What is it?
This is supposedly the grand-daddy of hot hatchbacks; and I mean that quite literally. The very first Golf GTi is often said to have been the first hot-hatch and by many accounts the best. But for all intents and purposes the new Golf 7 GTi has as much in common with the original as I have with a goldfish. So let’s disregard any silly comparisons or nostalgic feelings right at the get go and take a look at the facts.
On the outside
VW take quite a lot of heat when it comes to the design evolution of the Golf. This, in my opinion, is a bit unfair as I think the Golf 7 GTi is quite distinct from its predecessors. Especially if you line them up side-by-side. The 7 is much squarer, more pronounced and has a bolder presence especially around the nose. But despite the changes, it’s clean, steely exterior remains subtle; the red accent in the grille, GTi badges along its flanks and bespoke wheels are the only hint that this is no standard Golf.
On the inside
Inside is much the same; largely similar to the standard Golf, just with a few reminders that you’ve shelled out R400 000+ on your VW. The flat-bottom steering wheel and bucket seats to name but a few. Of course everything is built with bullet-proof quality in mind. The materials are top-drawer, the ergonomics near perfect and the finish would make Swiss watch-makers proud. There’s plenty of room too; a must have in any half decent hatch. The only disappointment was perhaps the size of the boot.
This is what it all comes down to; because at the end of the day a hot-hatch should be a car that will make you smile on the way home from dropping the kids. And the GTi gets off to a good start with its stats sheet. Up front is a 2.0 litre turbo charged petrol motor that delivers 162kW and 350Nm to the front wheels through a 6 speed manual ‘box and a clever electronic differential. It’ll hit 100km/h in 6.5 seconds and go on to reach 245km/h.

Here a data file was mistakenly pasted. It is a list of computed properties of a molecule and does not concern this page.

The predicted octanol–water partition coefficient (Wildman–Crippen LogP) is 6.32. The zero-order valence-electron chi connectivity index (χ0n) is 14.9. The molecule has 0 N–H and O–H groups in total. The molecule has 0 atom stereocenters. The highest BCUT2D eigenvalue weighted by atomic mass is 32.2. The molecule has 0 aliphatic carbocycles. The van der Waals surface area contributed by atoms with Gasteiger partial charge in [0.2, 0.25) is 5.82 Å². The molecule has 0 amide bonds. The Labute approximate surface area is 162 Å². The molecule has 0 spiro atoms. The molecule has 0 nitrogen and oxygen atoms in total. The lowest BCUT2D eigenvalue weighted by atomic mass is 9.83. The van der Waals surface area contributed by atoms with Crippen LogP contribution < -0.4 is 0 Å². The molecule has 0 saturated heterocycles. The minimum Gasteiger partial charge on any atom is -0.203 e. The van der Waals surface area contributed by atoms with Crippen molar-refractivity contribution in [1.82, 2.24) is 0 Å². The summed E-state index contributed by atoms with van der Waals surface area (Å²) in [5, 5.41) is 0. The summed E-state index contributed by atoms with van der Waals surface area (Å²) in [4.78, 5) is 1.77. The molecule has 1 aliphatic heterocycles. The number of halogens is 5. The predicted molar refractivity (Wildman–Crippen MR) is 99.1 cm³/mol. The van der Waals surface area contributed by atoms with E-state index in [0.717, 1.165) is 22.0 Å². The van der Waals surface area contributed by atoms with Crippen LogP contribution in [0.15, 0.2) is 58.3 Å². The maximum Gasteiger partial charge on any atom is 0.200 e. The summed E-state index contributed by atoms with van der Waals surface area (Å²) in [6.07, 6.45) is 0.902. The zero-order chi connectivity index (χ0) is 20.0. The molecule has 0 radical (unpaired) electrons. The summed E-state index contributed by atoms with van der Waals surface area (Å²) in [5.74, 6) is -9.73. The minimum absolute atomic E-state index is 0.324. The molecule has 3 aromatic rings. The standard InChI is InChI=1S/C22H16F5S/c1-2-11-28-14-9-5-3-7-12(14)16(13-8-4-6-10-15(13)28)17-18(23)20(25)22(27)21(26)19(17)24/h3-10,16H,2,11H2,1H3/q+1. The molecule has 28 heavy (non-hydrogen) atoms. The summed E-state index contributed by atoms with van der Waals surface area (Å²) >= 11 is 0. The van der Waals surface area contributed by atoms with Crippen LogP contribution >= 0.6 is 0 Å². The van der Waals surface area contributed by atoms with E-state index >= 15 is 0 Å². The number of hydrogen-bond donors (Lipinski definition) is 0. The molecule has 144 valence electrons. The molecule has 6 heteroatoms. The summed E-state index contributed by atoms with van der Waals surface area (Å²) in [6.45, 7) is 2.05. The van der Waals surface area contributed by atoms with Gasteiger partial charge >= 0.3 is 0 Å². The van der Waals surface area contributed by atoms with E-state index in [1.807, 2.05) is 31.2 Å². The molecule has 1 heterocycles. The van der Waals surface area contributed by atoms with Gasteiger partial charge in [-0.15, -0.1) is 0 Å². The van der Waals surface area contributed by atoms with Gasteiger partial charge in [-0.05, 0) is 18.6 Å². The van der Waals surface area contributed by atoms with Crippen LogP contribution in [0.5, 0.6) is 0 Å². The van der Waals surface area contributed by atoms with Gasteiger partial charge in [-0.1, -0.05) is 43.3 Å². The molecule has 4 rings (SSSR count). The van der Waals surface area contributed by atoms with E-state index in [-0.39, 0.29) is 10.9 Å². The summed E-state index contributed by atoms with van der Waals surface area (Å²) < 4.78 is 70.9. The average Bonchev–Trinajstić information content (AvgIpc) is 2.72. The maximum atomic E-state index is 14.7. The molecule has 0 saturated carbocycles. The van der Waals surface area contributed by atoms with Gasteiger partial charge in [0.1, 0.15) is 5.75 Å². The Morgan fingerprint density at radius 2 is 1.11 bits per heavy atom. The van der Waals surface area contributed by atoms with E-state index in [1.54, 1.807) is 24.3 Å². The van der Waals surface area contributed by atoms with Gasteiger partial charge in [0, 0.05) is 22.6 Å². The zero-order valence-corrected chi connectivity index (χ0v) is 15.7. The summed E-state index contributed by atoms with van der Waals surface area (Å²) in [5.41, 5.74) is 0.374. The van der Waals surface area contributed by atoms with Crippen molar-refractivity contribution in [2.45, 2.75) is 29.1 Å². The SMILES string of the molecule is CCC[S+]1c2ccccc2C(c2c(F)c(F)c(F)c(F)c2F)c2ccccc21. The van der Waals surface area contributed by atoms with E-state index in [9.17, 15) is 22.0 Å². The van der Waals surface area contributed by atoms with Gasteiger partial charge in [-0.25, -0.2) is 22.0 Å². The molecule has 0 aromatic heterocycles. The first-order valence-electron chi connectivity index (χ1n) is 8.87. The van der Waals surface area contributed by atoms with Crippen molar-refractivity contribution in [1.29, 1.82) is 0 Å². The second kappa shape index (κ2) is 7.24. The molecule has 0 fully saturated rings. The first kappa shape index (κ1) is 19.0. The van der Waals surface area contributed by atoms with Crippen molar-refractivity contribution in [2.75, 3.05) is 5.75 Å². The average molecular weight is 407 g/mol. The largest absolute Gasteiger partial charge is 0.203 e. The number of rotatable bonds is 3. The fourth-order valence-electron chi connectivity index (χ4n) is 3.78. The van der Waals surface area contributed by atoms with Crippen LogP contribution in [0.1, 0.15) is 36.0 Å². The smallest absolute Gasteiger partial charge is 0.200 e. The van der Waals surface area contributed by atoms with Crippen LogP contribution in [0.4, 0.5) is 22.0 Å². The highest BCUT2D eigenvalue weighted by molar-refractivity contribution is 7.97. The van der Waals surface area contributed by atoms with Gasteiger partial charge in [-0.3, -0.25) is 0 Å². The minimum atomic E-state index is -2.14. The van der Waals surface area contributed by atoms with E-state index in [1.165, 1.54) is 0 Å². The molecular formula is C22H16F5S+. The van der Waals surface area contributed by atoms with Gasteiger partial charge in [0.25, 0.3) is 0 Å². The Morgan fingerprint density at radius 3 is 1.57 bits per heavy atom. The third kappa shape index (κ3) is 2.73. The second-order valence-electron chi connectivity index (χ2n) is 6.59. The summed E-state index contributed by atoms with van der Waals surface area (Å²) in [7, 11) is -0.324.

What’s impressive about those figures is the manner in which the Golf delivers them. Peak torque starts so low down in the rev range that you almost always have some available. Then you’re enjoying that torque through to 5200rpm, just when you hit the full force of 162kW which takes you through to 6200rpm. It’s a brutal, seemingly endless barrage of power that comes in wave after wave through the gears.
Now you’d think that with all that power and torque you’d also be met by manic understeer, torque steer and all other kinds of steer you don’t want. But thanks to the electronic diff the GTi will have none of that. Plant your foot in any gear and the Golf tracks straight and true; turn into any corner and the nose darts toward the apex and doesn’t understeer much on the exit. It’s unbelievably controlled and inspires confidence when pushing on.
But it’s not all power-induced euphoria. Tone things down a little and you can achieve some pretty impressive fuel consumption figures considering the feverish power that is on tap should it be needed.
So, you’d think this is a wonderful hot-hatch right? I’m not so sure to tell you the truth. If the goal of a hot-hatch is to make you smile while going about your everyday activities; the Golf misses the mark. Everything about the car is too refined, too well thought out and too controlled. VW don’t even give the option of a proper handbrake (should you want to be childish and do a handbrake turn into your driveway for example). My conclusion therefore is that the GTi is a brilliant technological exercise, it’s just not a brilliant hot-hatch.
Price: R 421,300
Engine: 1984cc turbo charged petrol
Power: 163 kW
Torque: 350 Nm
Acceleration (0-100km/h): 6.5
Top Speed (km/h): 245
Consumption (l/100km): 7.5 (claimed)